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How Restaurants Around the World are Reacting to Coronavirus

Ryan Andrews
Ryan Andrews

Mar 16, 2020 5:25:13 PM

The unexpected and sudden outbreak of the deadly Covid-19 has caused a slump in the road for the entire world - cancelled events, closed schools, restricted travel; we are currently facing one of the biggest challenges to our daily lives that we have seen as a community.

One of the biggest side-effects of this growing pandemic is being suffered by the restaurant industry, as travel bans restrict the influx of tourists, remote schooling and work from home reduce the number of people dining outdoors, and social distancing caused by general fear that is dropping the number of diners in restaurants on a daily basis. 


Read how restaurants across the world are reacting to the Coronavirus crisis

- "We’re still seeing probably a 60-70% drop in business. We have decided to still stay open with our regular hours next week, but we’re going down to a skeleton crew: one person per shift." Adrienne Elliott, Kakao, Seattle

- "We had a very good Saturday and things were looking good. We closed early on Sunday because of a charity dinner, so it’s hard to know what that day would have been like. Monday was OK, and then Wednesday totally tanked—I think we’re down about 25 percent. And we lost a $6,000 catering order that’s been in the works for six weeks—it was for a conference this weekend that got canceled." Harris Mayer-Selinger, Creamline, New York

- "In the last two weeks, we saw decreases in restaurant attendance to the point that it became unsustainable—unbearable, even—for us to remain open." — Eric Ripert, Le Bernardin, New York

- “With the volatility in the stock market, extreme germophobia and basically no one traveling, we have to hunker down and prepare for an 80 percent decline in business,” said Alex Stupak, the chef and an owner of the Empellón restaurants in New York.

- "On Tuesday night we sent out an email to our customers because we’re trying to calm people, to take things seriously and show what we’re doing to provide an environment that’s still safe to come and enjoy." — Deborah VanTrece, Twisted Soul, Atlanta

- In anticipation of folks staying home, we are actively amping up our efforts on delivery platforms and adding wine and other prepared meals to our offerings. Starting Monday, we're also rolling out a wine and cheese hotline so guests can call for personalized wine and cheese recommendations (like we do in the shop), which will then be prepared for pickup. We are also testing prepared meals for guests to reheat at home and stock their freezers with.  —  Erin Carlman Weber, All Together Now, Chicago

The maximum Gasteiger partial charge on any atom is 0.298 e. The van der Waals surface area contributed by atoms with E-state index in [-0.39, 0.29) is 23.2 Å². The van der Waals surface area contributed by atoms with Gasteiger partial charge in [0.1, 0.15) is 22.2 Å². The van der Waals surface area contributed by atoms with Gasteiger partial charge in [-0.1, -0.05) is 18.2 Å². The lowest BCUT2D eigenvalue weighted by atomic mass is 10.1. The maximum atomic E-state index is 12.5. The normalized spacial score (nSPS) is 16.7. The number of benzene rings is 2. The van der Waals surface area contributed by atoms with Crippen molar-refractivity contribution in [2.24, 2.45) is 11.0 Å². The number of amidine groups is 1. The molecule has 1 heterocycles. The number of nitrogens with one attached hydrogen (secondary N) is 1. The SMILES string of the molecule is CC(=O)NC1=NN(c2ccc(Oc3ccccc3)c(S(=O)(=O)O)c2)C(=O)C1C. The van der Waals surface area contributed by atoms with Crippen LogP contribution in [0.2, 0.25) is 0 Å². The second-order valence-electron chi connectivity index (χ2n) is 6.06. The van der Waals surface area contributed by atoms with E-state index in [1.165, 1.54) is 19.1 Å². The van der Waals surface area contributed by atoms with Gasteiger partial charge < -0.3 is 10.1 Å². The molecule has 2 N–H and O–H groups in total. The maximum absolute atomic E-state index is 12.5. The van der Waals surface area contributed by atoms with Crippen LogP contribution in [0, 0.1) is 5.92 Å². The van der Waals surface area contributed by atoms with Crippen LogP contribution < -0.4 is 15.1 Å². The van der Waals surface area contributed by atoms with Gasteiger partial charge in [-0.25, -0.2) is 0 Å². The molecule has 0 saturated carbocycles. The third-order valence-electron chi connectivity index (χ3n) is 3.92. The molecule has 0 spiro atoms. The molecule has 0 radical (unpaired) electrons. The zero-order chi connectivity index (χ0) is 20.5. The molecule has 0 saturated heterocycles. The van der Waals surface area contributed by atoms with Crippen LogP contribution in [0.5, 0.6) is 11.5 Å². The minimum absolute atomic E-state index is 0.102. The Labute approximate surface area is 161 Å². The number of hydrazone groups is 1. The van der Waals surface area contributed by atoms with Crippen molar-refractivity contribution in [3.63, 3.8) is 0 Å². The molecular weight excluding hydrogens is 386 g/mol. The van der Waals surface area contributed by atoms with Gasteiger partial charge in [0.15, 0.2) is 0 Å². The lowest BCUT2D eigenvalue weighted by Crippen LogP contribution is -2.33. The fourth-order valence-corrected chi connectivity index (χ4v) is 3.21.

- We have decided to still stay open with our regular hours next week, but we’re going down to a skeleton crew: one person per shift. We’re scheduling with a 30 minute overlap, so staffers are able to check in with each other. —  Adrienne Elliott, Kakao, Seattle

- "Eight days ago, we were having a team meeting when we got the official announcement from the government telling people that no one should gather in large groups. We’d gone into the meeting to plan how we’d ride out the storm. But then we asked the question: How do you feed a city? What does hospitality look like? How can we keep our staff working and safe? We came out of the meeting thinking that we have a city to feed. We realized that the game is not over; we just need new rules. Instead of multi-course dinners, Canlis will serve bagels from an outdoor stand at breakfast and hamburgers for lunch. The hamburgers will be available for drive-through pickup. In the evening, the restaurant will offer home delivery of prepared meals.  —  Mark Canlis, Canlis, Seattle 

- “We are wiping down the telephones, the computer keyboards, the bathroom door handles — anything staff would touch in the back. We’re thinking of our guests, of course, but thinking of what changes we can do to protect everyone internally. That might even mean taking the temperature of every staff member before a shift starts. It’s scary to think about, but we have to think outside the box”  —  Suzanne Humphries, Automatic Seafood and Oysters, Alabama

"Today, I noticed our reservations have gone down. Now, we have to really keep an eye on labor costs. We usually are ready for service with a full staff, but because of fewer reservations at Mister Jiu’s and Moongate Lounge, we had to cut a few people’s shifts this week. Two servers, two bar backs, and two prep cooks were cut today. Everyone understands because it’s evident that this is affecting all hospitality businesses. I can’t remember the last time we’ve had to make cuts like this." —  Brandon Jew, Mister Jiu's, San Francisco 

- "We are in crisis mode. Drastic layoffs may be inevitable. Restaurants are a voluntary gathering place for meetings, for celebrations, for general revelry, for shared sustenance. None of those things will be happening." —  Rocky Cirino, Altamarea Group

- "The biggest challenge we feel is how to be supportive of the industry, which is facing very real challenges, but be responsible when we are saying to people, ‘Go eat at restaurants." —  Mitchell Davis, James Beard Foundation

- "This feels like the beginning of a real, real long wait for a hurricane. We’re just not going to lose power. When we get into stuff like this, I call it entrepreneurial terror." —  Ti Martin, Commander's Palace, New Orleans

- "We’re doing marketing with the most positive and upbeat aspects that we can put out there. Not ‘We’re open!’ but messaging around the warmer weather, patios being open and dog-friendly, new spring menus, and Easter is approaching." —  Pete Sittnick, Epic Steak and Waterbar

- "We will be eliminating half of our dining tables to allow for a minimum of six feet per table. We have a full-time sanitation position that is cleaning the restaurant and all touched surfaces constantly throughout the evening." —  Josh Weeks, The Plumed Horse, Saratoga